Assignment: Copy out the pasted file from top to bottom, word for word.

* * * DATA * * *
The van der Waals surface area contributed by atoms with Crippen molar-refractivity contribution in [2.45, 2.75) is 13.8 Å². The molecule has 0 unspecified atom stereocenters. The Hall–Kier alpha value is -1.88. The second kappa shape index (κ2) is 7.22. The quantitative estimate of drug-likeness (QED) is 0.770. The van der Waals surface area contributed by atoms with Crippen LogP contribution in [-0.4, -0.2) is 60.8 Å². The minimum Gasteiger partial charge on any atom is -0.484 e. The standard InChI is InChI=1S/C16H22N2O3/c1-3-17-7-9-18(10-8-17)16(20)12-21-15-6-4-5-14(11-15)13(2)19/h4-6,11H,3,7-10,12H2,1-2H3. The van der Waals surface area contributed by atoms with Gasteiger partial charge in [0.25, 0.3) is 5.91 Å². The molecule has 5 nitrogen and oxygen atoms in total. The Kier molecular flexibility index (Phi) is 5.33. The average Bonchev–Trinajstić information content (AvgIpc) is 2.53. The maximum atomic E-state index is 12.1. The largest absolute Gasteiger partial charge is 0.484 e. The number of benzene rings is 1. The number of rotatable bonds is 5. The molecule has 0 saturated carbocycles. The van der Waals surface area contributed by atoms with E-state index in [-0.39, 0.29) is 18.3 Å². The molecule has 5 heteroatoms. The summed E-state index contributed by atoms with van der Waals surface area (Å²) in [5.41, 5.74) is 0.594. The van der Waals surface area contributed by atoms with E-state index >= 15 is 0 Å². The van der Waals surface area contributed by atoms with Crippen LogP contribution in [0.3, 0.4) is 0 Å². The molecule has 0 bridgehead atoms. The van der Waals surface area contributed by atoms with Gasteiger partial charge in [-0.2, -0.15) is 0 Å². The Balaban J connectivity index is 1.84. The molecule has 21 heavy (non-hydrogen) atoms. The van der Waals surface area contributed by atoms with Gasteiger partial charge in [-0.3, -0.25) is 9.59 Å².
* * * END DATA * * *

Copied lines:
The van der Waals surface area contributed by atoms with Crippen molar-refractivity contribution in [2.45, 2.75) is 13.8 Å². The molecule has 0 unspecified atom stereocenters. The Hall–Kier alpha value is -1.88. The second kappa shape index (κ2) is 7.22. The quantitative estimate of drug-likeness (QED) is 0.770. The van der Waals surface area contributed by atoms with Crippen LogP contribution in [-0.4, -0.2) is 60.8 Å². The minimum Gasteiger partial charge on any atom is -0.484 e. The standard InChI is InChI=1S/C16H22N2O3/c1-3-17-7-9-18(10-8-17)16(20)12-21-15-6-4-5-14(11-15)13(2)19/h4-6,11H,3,7-10,12H2,1-2H3. The van der Waals surface area contributed by atoms with Gasteiger partial charge in [0.25, 0.3) is 5.91 Å². The molecule has 5 nitrogen and oxygen atoms in total. The Kier molecular flexibility index (Phi) is 5.33. The average Bonchev–Trinajstić information content (AvgIpc) is 2.53. The maximum atomic E-state index is 12.1. The largest absolute Gasteiger partial charge is 0.484 e. The number of benzene rings is 1. The number of rotatable bonds is 5. The molecule has 0 saturated carbocycles. The van der Waals surface area contributed by atoms with E-state index in [-0.39, 0.29) is 18.3 Å². The molecule has 5 heteroatoms. The summed E-state index contributed by atoms with van der Waals surface area (Å²) in [5.41, 5.74) is 0.594. The van der Waals surface area contributed by atoms with E-state index >= 15 is 0 Å². The van der Waals surface area contributed by atoms with Crippen LogP contribution in [0.3, 0.4) is 0 Å². The molecule has 0 bridgehead atoms. The van der Waals surface area contributed by atoms with Gasteiger partial charge in [-0.2, -0.15) is 0 Å². The Balaban J connectivity index is 1.84. The molecule has 21 heavy (non-hydrogen) atoms. The van der Waals surface area contributed by atoms with Gasteiger partial charge in [-0.3, -0.25) is 9.59 Å².